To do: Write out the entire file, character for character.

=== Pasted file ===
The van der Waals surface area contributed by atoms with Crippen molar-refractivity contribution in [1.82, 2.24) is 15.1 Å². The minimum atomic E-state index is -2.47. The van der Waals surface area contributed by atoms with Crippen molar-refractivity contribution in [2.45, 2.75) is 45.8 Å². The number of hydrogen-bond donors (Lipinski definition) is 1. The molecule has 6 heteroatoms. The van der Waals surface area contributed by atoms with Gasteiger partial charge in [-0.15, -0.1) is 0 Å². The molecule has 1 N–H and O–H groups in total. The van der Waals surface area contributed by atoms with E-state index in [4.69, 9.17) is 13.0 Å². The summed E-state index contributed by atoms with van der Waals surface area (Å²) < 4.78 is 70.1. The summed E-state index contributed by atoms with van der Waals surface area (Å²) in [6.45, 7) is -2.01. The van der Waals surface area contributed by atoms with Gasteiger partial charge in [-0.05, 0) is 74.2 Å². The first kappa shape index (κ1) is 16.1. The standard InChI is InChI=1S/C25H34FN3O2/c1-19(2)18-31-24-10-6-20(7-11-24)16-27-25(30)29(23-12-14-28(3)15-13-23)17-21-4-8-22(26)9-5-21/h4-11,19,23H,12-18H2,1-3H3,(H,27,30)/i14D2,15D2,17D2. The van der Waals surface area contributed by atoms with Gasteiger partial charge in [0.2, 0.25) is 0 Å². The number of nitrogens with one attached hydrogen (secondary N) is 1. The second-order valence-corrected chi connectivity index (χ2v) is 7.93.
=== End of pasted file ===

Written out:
The van der Waals surface area contributed by atoms with Crippen molar-refractivity contribution in [1.82, 2.24) is 15.1 Å². The minimum atomic E-state index is -2.47. The van der Waals surface area contributed by atoms with Crippen molar-refractivity contribution in [2.45, 2.75) is 45.8 Å². The number of hydrogen-bond donors (Lipinski definition) is 1. The molecule has 6 heteroatoms. The van der Waals surface area contributed by atoms with Gasteiger partial charge in [-0.15, -0.1) is 0 Å². The molecule has 1 N–H and O–H groups in total. The van der Waals surface area contributed by atoms with E-state index in [4.69, 9.17) is 13.0 Å². The summed E-state index contributed by atoms with van der Waals surface area (Å²) < 4.78 is 70.1. The summed E-state index contributed by atoms with van der Waals surface area (Å²) in [6.45, 7) is -2.01. The van der Waals surface area contributed by atoms with Gasteiger partial charge in [-0.05, 0) is 74.2 Å². The first kappa shape index (κ1) is 16.1. The standard InChI is InChI=1S/C25H34FN3O2/c1-19(2)18-31-24-10-6-20(7-11-24)16-27-25(30)29(23-12-14-28(3)15-13-23)17-21-4-8-22(26)9-5-21/h4-11,19,23H,12-18H2,1-3H3,(H,27,30)/i14D2,15D2,17D2. The van der Waals surface area contributed by atoms with Gasteiger partial charge in [0.2, 0.25) is 0 Å². The number of nitrogens with one attached hydrogen (secondary N) is 1. The second-order valence-corrected chi connectivity index (χ2v) is 7.93.